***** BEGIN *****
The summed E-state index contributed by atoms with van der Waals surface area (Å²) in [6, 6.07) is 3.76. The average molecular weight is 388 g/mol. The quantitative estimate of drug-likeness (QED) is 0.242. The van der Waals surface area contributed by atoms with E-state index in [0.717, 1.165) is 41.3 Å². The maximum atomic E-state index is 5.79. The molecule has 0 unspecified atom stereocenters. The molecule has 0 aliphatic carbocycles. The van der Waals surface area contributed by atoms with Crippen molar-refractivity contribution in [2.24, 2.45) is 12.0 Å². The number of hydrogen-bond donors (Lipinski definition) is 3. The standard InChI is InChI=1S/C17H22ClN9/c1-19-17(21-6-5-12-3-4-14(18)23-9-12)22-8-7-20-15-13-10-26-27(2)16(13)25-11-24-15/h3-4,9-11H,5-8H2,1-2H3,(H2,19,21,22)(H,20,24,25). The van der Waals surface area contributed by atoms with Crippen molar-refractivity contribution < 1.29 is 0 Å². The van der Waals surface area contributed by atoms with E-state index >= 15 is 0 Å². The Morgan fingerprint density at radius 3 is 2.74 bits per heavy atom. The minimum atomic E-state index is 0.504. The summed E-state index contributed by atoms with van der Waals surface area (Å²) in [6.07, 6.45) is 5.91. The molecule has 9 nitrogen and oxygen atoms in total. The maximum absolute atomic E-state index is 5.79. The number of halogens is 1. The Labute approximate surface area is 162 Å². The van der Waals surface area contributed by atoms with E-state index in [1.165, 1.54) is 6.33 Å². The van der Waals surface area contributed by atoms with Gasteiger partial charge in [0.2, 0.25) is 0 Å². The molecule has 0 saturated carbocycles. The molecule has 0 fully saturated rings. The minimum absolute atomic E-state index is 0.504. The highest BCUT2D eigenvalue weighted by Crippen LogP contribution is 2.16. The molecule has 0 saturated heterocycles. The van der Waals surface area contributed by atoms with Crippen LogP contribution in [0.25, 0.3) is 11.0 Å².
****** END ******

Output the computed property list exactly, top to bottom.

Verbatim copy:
The summed E-state index contributed by atoms with van der Waals surface area (Å²) in [6, 6.07) is 3.76. The average molecular weight is 388 g/mol. The quantitative estimate of drug-likeness (QED) is 0.242. The van der Waals surface area contributed by atoms with E-state index in [0.717, 1.165) is 41.3 Å². The maximum atomic E-state index is 5.79. The molecule has 0 unspecified atom stereocenters. The molecule has 0 aliphatic carbocycles. The van der Waals surface area contributed by atoms with Crippen molar-refractivity contribution in [2.24, 2.45) is 12.0 Å². The number of hydrogen-bond donors (Lipinski definition) is 3. The standard InChI is InChI=1S/C17H22ClN9/c1-19-17(21-6-5-12-3-4-14(18)23-9-12)22-8-7-20-15-13-10-26-27(2)16(13)25-11-24-15/h3-4,9-11H,5-8H2,1-2H3,(H2,19,21,22)(H,20,24,25). The van der Waals surface area contributed by atoms with Crippen molar-refractivity contribution < 1.29 is 0 Å². The van der Waals surface area contributed by atoms with E-state index >= 15 is 0 Å². The Morgan fingerprint density at radius 3 is 2.74 bits per heavy atom. The minimum atomic E-state index is 0.504. The summed E-state index contributed by atoms with van der Waals surface area (Å²) in [6.07, 6.45) is 5.91. The molecule has 9 nitrogen and oxygen atoms in total. The maximum absolute atomic E-state index is 5.79. The number of halogens is 1. The Labute approximate surface area is 162 Å². The van der Waals surface area contributed by atoms with E-state index in [1.165, 1.54) is 6.33 Å². The van der Waals surface area contributed by atoms with Gasteiger partial charge in [0.2, 0.25) is 0 Å². The molecule has 0 saturated carbocycles. The molecule has 0 fully saturated rings. The minimum absolute atomic E-state index is 0.504. The highest BCUT2D eigenvalue weighted by Crippen LogP contribution is 2.16. The molecule has 0 saturated heterocycles. The van der Waals surface area contributed by atoms with Crippen LogP contribution in [0.25, 0.3) is 11.0 Å².